While it wasn’t a huge deal to have to figure out how formation works as you go, I definitely did not like being utterly confused and useless. Don’t get me wrong–I’m glad I’m learning this all now instead of trying to figure all of this out for the first time at basic training, but I hate going into things blind, especially when others know what they’re doing but don’t feel the need to help those that don’t know what’s going on. Ultimately, is it that big of a deal? No, but first formation on Saturday of Red Phase drill is definitely where I feel the biggest improvement could be made. It wouldn’t be that difficult to have a group of White Phasers spend 10-15 minutes with Red Phasers between reporting and formation to give a rundown of what was about to happen.

Nevertheless, I found myself in the front of our platoon of about 12, and as sure as shit, five minutes into formation I hear vomiting behind me. Thank GOD, he was in the back and I didn’t get any splash back–my new 17 year old friend Hannah was not so lucky and had to spend the rest of the day in vomit splattered socks. Otherwise, formation is basically just your First Sergeant giving a rundown of the day, inviting recruits up that have been promoted, and making us yell “Whoop” in agreement to whatever he’s saying.

OPAT: Following formation, Red Phasers took the OPAT physical test while everyone else took their APFT (this WAS a 2-2-2). The only things that threw me relatively off about the OPAT was (1) the shuttle run/pacer test started off much faster than I was anticipating. I didn’t so as well on that as I would have hoped, and (2) the SPC that set up the deadlift didn’t set up the bar right and had about 200 lbs weight. None of us except one male could lift the damn thing before the SSG from Second PLT said something about him not taking the 45 lbs of the bar itself into account. Problem was fixed, and we all lifted the minimum 120 lb, but didn’t get a chance to attempt lifting any more, so I’m not completely sure if that impacts our scores or not.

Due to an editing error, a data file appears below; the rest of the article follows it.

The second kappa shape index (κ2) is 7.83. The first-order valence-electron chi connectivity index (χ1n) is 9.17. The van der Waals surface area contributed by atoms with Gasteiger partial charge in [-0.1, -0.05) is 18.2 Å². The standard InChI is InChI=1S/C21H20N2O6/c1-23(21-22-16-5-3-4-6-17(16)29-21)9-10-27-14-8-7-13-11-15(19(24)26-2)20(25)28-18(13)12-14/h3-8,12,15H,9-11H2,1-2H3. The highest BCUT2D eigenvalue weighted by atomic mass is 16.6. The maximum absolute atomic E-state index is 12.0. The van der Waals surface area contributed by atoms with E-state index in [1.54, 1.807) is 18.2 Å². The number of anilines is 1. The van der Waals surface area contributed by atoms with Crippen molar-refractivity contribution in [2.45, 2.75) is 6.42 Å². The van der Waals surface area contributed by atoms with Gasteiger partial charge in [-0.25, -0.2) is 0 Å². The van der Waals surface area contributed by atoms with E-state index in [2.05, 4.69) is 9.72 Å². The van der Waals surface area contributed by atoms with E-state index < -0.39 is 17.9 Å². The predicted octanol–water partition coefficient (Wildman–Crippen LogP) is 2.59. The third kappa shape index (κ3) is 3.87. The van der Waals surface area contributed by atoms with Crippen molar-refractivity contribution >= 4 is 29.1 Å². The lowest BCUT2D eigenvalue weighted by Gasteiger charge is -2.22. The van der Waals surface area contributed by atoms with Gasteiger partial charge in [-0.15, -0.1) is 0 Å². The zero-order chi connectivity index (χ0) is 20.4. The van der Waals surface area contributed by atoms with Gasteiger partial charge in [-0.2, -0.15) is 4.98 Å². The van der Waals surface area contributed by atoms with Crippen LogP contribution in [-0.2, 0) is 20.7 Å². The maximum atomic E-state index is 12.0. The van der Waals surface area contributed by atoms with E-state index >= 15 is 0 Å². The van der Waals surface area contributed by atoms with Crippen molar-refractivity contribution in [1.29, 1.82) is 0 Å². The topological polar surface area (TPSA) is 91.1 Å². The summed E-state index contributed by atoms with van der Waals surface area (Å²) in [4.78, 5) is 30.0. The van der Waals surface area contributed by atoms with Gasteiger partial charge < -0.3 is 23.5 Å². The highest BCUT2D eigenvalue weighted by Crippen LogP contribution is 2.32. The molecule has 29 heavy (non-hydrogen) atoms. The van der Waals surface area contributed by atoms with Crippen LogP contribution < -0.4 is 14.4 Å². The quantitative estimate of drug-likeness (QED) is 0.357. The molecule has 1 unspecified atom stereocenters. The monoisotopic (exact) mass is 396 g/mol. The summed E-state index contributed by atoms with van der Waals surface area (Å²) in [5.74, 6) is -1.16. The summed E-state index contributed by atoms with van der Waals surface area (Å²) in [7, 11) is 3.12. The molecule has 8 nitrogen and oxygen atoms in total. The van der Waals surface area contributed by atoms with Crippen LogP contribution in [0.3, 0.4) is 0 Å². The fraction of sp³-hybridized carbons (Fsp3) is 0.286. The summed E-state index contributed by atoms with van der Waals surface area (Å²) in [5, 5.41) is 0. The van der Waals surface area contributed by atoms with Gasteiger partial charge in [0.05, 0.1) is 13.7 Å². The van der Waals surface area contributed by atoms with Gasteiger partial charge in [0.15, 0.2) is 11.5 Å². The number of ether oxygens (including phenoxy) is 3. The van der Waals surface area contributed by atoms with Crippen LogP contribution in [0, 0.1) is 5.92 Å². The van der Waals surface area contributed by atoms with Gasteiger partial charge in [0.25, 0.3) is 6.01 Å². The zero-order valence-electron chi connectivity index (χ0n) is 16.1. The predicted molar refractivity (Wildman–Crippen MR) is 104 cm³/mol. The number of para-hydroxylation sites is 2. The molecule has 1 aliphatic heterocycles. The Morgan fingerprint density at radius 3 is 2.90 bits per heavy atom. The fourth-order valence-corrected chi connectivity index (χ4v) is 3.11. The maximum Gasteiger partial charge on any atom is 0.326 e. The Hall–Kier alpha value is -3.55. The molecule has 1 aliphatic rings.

Overall I don’t particularly feel the OPAT was conducted very well either. From what I had read, recruits should get 2-3 attempts performing the long jump and medicine ball throw before actually conducting their 3 test attempts. We didn’t get any of that, and it wasn’t until my third medicine ball throw that I found a better way for me to throw it. I’m fairly certain I met the minimums on everything except the shuttle run and it won’t negatively impact me.

1000-1600: The rest of the day we sat around in a classroom and listened to some introductory material–truly it was very dull. I had my first MRE (cinnamon beef patty?) and went through some very brief presentations on sexual harassment, suicide prevention, etc. We learned some rank structures that, surprise, we would be quizzed on in order to receive our lunch. We had a small panel of Gold Phasers come in that we could ask specific questions about their experiences in basic training and AIT (Gold Phase is one last RSP drill after individuals return from completing both BCT and AIT and are awaiting assignment to their unit). This was sort of helpful except that there was one female out of the 7-8 individuals and she frequently didn’t get a word in edgewise.

Our last activity of the day (which was actually helpful) before going to end of the day formation was learning basic marching movements (right face and about face). It seemed like it was the first practical thing we were learning (aside from rank structure) that would immediately benefit us. Sadly, we were told in the classroom since all of us in Red Phase were leaving within the next two months we wouldn’t be issued uniforms (but that would all change day two…..heh).

1600: Final formation was back in the gym at 1600. It was the same process as at 0800 except that the First Sergeant spent his time recapping the day. Red Phasers were still a bit out of order and couldn’t quite figure things out. Overall, my impression of day one was not extremely glowing. I met a couple really wonderful girls in Red Phase, both of which are in Fourth PLT as well, but the day was very long and pretty monotonous. I understand they couldn’t throw us in to what White Phasers were doing right away, but I think a tiny amount of guidance as to what to expect when we were in a group would have been super helpful.

As I finish day one, I’ve realized this is already way too long to continue detailing day two in the same post, so I will save that for another day.